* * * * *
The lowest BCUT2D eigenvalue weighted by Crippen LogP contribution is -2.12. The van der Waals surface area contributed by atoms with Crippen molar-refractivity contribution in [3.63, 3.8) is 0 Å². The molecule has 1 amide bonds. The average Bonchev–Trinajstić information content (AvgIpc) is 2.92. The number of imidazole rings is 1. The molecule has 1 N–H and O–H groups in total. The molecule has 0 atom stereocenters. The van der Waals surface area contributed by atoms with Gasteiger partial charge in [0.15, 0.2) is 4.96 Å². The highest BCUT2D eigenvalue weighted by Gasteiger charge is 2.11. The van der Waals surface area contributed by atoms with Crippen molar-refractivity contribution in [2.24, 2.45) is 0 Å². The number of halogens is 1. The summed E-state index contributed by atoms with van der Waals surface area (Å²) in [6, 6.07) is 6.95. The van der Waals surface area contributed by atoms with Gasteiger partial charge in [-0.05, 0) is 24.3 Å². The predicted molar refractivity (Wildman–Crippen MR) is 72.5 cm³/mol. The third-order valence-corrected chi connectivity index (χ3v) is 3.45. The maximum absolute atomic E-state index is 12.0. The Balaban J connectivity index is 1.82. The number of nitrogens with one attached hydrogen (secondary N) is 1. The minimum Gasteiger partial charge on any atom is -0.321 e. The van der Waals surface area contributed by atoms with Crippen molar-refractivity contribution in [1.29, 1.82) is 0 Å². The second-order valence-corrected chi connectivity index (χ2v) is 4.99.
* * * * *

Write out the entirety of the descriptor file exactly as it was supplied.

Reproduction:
The lowest BCUT2D eigenvalue weighted by Crippen LogP contribution is -2.12. The van der Waals surface area contributed by atoms with Crippen molar-refractivity contribution in [3.63, 3.8) is 0 Å². The molecule has 1 amide bonds. The average Bonchev–Trinajstić information content (AvgIpc) is 2.92. The number of imidazole rings is 1. The molecule has 1 N–H and O–H groups in total. The molecule has 0 atom stereocenters. The van der Waals surface area contributed by atoms with Gasteiger partial charge in [0.15, 0.2) is 4.96 Å². The highest BCUT2D eigenvalue weighted by Gasteiger charge is 2.11. The van der Waals surface area contributed by atoms with Crippen molar-refractivity contribution in [2.24, 2.45) is 0 Å². The number of halogens is 1. The summed E-state index contributed by atoms with van der Waals surface area (Å²) in [6, 6.07) is 6.95. The van der Waals surface area contributed by atoms with Gasteiger partial charge in [-0.05, 0) is 24.3 Å². The predicted molar refractivity (Wildman–Crippen MR) is 72.5 cm³/mol. The third-order valence-corrected chi connectivity index (χ3v) is 3.45. The maximum absolute atomic E-state index is 12.0. The Balaban J connectivity index is 1.82. The number of nitrogens with one attached hydrogen (secondary N) is 1. The minimum Gasteiger partial charge on any atom is -0.321 e. The van der Waals surface area contributed by atoms with Crippen molar-refractivity contribution in [1.29, 1.82) is 0 Å². The second-order valence-corrected chi connectivity index (χ2v) is 4.99.